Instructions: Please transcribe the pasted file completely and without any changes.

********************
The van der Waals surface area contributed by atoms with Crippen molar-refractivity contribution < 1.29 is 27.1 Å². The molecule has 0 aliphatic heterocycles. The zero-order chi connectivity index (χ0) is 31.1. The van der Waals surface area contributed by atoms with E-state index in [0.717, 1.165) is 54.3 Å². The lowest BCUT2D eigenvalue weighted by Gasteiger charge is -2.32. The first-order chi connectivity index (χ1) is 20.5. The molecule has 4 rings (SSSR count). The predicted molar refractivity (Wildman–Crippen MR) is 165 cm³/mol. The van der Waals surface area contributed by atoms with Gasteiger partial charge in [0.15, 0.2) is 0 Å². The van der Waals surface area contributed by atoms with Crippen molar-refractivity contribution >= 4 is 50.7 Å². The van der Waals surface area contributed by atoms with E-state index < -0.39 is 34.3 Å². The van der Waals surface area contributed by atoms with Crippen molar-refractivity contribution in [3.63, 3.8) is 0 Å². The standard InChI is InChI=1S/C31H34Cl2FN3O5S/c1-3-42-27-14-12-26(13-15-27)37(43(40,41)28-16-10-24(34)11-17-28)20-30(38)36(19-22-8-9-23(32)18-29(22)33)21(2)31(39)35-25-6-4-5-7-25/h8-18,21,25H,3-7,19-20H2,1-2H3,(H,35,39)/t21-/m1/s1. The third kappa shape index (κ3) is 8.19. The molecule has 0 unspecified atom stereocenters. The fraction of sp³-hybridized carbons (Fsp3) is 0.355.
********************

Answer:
The van der Waals surface area contributed by atoms with Crippen molar-refractivity contribution < 1.29 is 27.1 Å². The molecule has 0 aliphatic heterocycles. The zero-order chi connectivity index (χ0) is 31.1. The van der Waals surface area contributed by atoms with E-state index in [0.717, 1.165) is 54.3 Å². The lowest BCUT2D eigenvalue weighted by Gasteiger charge is -2.32. The first-order chi connectivity index (χ1) is 20.5. The molecule has 4 rings (SSSR count). The predicted molar refractivity (Wildman–Crippen MR) is 165 cm³/mol. The van der Waals surface area contributed by atoms with Gasteiger partial charge in [0.15, 0.2) is 0 Å². The van der Waals surface area contributed by atoms with Crippen molar-refractivity contribution >= 4 is 50.7 Å². The van der Waals surface area contributed by atoms with E-state index < -0.39 is 34.3 Å². The van der Waals surface area contributed by atoms with Crippen molar-refractivity contribution in [3.63, 3.8) is 0 Å². The standard InChI is InChI=1S/C31H34Cl2FN3O5S/c1-3-42-27-14-12-26(13-15-27)37(43(40,41)28-16-10-24(34)11-17-28)20-30(38)36(19-22-8-9-23(32)18-29(22)33)21(2)31(39)35-25-6-4-5-7-25/h8-18,21,25H,3-7,19-20H2,1-2H3,(H,35,39)/t21-/m1/s1. The third kappa shape index (κ3) is 8.19. The molecule has 0 unspecified atom stereocenters. The fraction of sp³-hybridized carbons (Fsp3) is 0.355.